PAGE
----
Unfortunately, many people interpret this rare technique as a way of living life, and even a way of functioning in their marriage. Fighting back with everything they’ve got against anyone who crosses them, even their loved ones.
When my wife and I got married, a few people made jokes to us about having a “ball and chain”, getting “tied down”, and that I should enjoy my “last day” before the wedding. Too many people view marriage as a battle for independence. They try to pursue their individual dreams, keeping separate bank accounts and struggling to preserve their regular “night out” with friends to do things that they want to keep hidden from their spouse.
That’s no way to run a marriage. Nicki and I agreed early on that we could never treat our marriage as if we were at war, constantly trying to outmaneuver each other. Today, people are sometimes surprised to learn that we’ve been married twelve years but still seem just as in love as newlyweds. The simple fact is that we decided to stay married. Sometimes that meant holding our tongues instead of making an argument worse. Or doing something special for one another, just to remind them that we care. Or sacrificing our personal preferences in order to do something the other one wanted to do.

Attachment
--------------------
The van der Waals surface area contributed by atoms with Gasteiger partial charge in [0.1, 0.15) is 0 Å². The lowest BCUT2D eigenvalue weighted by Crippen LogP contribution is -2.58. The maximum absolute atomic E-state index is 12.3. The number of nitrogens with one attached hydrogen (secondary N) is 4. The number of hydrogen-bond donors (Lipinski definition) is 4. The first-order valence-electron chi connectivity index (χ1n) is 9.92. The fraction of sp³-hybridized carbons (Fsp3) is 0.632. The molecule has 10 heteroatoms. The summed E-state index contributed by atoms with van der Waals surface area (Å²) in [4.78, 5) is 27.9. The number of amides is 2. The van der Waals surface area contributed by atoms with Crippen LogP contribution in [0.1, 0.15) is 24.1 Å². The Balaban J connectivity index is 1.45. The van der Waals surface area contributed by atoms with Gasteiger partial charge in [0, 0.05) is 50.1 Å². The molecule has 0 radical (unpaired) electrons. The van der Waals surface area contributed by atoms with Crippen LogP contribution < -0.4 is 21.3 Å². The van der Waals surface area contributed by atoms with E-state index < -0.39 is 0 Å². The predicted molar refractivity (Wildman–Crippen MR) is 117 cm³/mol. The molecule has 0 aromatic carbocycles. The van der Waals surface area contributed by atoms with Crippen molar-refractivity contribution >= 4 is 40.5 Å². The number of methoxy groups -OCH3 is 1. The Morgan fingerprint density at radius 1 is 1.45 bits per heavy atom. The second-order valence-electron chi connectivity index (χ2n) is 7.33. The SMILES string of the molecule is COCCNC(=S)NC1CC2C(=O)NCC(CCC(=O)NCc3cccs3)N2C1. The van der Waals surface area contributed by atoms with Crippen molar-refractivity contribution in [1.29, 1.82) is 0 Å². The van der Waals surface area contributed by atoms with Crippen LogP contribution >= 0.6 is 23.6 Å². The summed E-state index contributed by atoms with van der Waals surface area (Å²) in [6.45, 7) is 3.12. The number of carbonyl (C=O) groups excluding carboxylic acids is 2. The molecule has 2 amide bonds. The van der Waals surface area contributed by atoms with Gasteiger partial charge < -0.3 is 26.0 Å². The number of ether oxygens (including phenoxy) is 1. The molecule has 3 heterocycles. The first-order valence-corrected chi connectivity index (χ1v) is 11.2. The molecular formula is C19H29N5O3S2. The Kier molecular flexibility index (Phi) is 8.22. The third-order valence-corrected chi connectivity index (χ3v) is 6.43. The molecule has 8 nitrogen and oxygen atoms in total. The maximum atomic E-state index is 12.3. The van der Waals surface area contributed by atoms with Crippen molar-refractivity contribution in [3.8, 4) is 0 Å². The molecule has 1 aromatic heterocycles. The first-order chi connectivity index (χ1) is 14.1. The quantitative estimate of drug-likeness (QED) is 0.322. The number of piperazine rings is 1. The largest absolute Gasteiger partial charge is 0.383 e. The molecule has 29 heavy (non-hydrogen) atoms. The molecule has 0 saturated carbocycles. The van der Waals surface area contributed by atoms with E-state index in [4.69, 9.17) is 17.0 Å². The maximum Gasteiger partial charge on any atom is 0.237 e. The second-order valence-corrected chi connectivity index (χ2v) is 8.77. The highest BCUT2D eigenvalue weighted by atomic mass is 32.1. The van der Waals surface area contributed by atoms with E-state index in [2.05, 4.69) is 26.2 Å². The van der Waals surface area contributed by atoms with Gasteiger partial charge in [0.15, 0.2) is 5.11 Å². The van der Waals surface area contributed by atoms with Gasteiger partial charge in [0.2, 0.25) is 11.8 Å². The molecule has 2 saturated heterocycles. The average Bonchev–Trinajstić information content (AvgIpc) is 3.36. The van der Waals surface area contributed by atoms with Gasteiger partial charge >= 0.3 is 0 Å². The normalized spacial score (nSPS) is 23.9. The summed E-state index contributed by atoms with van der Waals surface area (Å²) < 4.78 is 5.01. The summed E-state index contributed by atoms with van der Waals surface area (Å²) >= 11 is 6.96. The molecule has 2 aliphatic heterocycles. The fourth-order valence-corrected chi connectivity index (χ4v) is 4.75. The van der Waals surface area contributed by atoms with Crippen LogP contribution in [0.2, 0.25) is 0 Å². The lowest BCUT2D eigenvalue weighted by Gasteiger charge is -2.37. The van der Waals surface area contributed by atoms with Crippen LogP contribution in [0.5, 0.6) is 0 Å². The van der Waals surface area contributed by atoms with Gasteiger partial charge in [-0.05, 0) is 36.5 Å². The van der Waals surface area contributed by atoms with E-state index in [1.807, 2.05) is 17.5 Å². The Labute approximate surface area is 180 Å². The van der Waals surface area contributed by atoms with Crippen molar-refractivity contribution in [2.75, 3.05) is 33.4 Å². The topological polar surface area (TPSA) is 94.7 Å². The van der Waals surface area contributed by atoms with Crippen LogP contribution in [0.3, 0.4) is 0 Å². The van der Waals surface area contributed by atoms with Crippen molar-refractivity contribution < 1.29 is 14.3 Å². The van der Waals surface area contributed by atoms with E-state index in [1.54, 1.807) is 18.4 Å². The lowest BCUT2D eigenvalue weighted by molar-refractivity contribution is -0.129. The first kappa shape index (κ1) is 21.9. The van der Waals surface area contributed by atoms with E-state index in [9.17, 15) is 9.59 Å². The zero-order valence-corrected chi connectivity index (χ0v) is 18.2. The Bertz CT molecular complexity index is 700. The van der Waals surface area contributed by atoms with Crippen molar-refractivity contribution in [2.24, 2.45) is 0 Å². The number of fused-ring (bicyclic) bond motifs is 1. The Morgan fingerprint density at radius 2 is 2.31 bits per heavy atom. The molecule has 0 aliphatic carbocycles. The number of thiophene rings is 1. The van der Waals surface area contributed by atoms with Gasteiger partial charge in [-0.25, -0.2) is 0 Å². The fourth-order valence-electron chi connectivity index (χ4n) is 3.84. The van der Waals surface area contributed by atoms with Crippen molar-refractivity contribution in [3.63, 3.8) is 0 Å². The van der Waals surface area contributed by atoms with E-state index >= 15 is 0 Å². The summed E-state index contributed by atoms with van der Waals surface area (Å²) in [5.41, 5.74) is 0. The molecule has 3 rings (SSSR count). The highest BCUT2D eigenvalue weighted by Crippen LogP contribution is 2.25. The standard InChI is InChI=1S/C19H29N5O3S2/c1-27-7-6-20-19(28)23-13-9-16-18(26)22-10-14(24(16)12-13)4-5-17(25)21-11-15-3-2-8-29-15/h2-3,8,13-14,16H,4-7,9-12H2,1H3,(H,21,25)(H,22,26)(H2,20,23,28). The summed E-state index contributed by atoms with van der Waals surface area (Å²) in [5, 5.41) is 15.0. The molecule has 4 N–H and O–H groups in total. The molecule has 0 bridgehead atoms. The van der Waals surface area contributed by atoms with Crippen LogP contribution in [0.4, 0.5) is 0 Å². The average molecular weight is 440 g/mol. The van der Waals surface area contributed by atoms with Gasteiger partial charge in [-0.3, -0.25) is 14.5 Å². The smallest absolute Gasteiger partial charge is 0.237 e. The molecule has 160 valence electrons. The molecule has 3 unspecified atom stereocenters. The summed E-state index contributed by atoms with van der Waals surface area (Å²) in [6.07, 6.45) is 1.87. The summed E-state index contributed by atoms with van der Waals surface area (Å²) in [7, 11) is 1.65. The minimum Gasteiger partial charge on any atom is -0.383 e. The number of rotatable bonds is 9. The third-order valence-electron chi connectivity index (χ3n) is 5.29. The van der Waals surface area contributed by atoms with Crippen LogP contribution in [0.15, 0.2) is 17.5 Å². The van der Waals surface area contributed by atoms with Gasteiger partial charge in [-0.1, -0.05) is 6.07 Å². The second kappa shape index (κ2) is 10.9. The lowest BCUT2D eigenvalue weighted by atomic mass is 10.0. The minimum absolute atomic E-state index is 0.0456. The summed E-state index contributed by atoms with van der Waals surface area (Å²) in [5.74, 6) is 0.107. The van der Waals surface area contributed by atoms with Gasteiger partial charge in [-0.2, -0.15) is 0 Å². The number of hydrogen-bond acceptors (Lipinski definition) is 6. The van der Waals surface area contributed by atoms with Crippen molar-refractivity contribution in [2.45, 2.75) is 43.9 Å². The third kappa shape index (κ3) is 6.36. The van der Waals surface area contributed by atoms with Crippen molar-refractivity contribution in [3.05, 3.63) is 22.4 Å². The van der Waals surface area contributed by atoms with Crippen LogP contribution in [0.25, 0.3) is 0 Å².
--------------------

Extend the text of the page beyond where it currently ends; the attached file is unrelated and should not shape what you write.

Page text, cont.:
We simply decided to keep loving one another. We didn’t wait for warm, loving feelings to inspire us to love. We simply chose to love, even when we didn’t always feel like it. Real love requires action, not feelings.
Years ago, a woman learned that a friend’s parents were getting divorced, after staying together for decades. She wondered why people would do such a thing. I told her the single reason that people get divorced. Marriage is a commitment that two people make to walk together. When one of those people decides that something else is more important than continuing to walk together, they divorce. Those who stay married are those who push other things aside in order to keep walking down a path with the one they love.